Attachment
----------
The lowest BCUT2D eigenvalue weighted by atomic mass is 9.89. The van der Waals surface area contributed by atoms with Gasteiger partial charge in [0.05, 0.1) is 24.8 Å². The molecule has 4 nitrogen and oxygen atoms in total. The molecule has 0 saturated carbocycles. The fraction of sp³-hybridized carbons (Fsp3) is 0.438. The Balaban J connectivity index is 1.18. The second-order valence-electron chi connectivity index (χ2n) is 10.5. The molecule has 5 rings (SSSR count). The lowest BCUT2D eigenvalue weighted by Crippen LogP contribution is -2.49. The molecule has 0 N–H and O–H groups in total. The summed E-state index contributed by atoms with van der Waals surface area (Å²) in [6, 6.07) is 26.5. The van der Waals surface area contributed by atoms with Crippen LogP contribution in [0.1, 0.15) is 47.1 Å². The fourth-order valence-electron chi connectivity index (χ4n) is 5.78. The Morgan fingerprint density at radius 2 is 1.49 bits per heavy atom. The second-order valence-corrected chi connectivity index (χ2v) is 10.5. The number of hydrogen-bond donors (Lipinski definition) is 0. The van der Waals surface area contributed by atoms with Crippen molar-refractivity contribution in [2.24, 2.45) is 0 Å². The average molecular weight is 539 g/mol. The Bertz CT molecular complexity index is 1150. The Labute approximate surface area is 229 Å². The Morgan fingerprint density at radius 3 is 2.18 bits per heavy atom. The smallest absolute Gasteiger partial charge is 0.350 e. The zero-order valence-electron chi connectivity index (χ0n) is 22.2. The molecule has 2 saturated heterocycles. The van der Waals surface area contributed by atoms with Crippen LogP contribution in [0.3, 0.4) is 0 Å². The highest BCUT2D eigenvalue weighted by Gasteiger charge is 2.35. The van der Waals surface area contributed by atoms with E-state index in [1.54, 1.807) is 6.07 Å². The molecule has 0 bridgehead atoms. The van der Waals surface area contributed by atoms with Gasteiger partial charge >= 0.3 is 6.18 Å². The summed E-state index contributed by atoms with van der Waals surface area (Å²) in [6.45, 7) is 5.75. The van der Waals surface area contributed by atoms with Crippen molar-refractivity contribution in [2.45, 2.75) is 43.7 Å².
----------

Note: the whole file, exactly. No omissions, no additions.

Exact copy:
The lowest BCUT2D eigenvalue weighted by atomic mass is 9.89. The van der Waals surface area contributed by atoms with Gasteiger partial charge in [0.05, 0.1) is 24.8 Å². The molecule has 4 nitrogen and oxygen atoms in total. The molecule has 0 saturated carbocycles. The fraction of sp³-hybridized carbons (Fsp3) is 0.438. The Balaban J connectivity index is 1.18. The second-order valence-electron chi connectivity index (χ2n) is 10.5. The molecule has 5 rings (SSSR count). The lowest BCUT2D eigenvalue weighted by Crippen LogP contribution is -2.49. The molecule has 0 N–H and O–H groups in total. The summed E-state index contributed by atoms with van der Waals surface area (Å²) in [6, 6.07) is 26.5. The van der Waals surface area contributed by atoms with Crippen LogP contribution in [0.1, 0.15) is 47.1 Å². The fourth-order valence-electron chi connectivity index (χ4n) is 5.78. The Morgan fingerprint density at radius 2 is 1.49 bits per heavy atom. The second-order valence-corrected chi connectivity index (χ2v) is 10.5. The number of hydrogen-bond donors (Lipinski definition) is 0. The van der Waals surface area contributed by atoms with Crippen molar-refractivity contribution in [2.24, 2.45) is 0 Å². The average molecular weight is 539 g/mol. The Bertz CT molecular complexity index is 1150. The Labute approximate surface area is 229 Å². The Morgan fingerprint density at radius 3 is 2.18 bits per heavy atom. The smallest absolute Gasteiger partial charge is 0.350 e. The zero-order valence-electron chi connectivity index (χ0n) is 22.2. The molecule has 2 saturated heterocycles. The van der Waals surface area contributed by atoms with Crippen LogP contribution in [0.3, 0.4) is 0 Å². The highest BCUT2D eigenvalue weighted by Gasteiger charge is 2.35. The van der Waals surface area contributed by atoms with E-state index in [1.54, 1.807) is 6.07 Å². The molecule has 0 bridgehead atoms. The van der Waals surface area contributed by atoms with Gasteiger partial charge >= 0.3 is 6.18 Å². The summed E-state index contributed by atoms with van der Waals surface area (Å²) in [6.45, 7) is 5.75. The van der Waals surface area contributed by atoms with Crippen molar-refractivity contribution in [2.45, 2.75) is 43.7 Å².